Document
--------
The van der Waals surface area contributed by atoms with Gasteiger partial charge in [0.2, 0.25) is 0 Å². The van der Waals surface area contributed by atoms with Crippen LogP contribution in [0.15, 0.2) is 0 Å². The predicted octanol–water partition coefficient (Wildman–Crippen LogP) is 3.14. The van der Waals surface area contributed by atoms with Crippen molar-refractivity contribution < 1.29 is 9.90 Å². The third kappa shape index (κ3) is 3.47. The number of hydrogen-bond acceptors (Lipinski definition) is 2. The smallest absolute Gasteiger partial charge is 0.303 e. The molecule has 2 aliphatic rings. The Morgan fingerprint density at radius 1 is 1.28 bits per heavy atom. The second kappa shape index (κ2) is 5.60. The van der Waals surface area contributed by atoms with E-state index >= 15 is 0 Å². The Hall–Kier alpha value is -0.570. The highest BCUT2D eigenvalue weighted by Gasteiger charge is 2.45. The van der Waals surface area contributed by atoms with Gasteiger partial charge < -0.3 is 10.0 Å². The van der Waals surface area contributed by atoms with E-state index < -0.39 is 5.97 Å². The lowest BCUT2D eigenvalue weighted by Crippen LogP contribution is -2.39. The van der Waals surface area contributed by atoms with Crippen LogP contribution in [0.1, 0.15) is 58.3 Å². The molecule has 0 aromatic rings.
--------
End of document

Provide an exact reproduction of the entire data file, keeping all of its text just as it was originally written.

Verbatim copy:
The van der Waals surface area contributed by atoms with Gasteiger partial charge in [0.2, 0.25) is 0 Å². The van der Waals surface area contributed by atoms with Crippen LogP contribution in [0.15, 0.2) is 0 Å². The predicted octanol–water partition coefficient (Wildman–Crippen LogP) is 3.14. The van der Waals surface area contributed by atoms with Crippen molar-refractivity contribution < 1.29 is 9.90 Å². The third kappa shape index (κ3) is 3.47. The number of hydrogen-bond acceptors (Lipinski definition) is 2. The smallest absolute Gasteiger partial charge is 0.303 e. The molecule has 2 aliphatic rings. The Morgan fingerprint density at radius 1 is 1.28 bits per heavy atom. The second kappa shape index (κ2) is 5.60. The van der Waals surface area contributed by atoms with E-state index >= 15 is 0 Å². The Hall–Kier alpha value is -0.570. The highest BCUT2D eigenvalue weighted by Gasteiger charge is 2.45. The van der Waals surface area contributed by atoms with Gasteiger partial charge < -0.3 is 10.0 Å². The van der Waals surface area contributed by atoms with E-state index < -0.39 is 5.97 Å². The lowest BCUT2D eigenvalue weighted by Crippen LogP contribution is -2.39. The van der Waals surface area contributed by atoms with Crippen LogP contribution in [0.1, 0.15) is 58.3 Å². The molecule has 0 aromatic rings.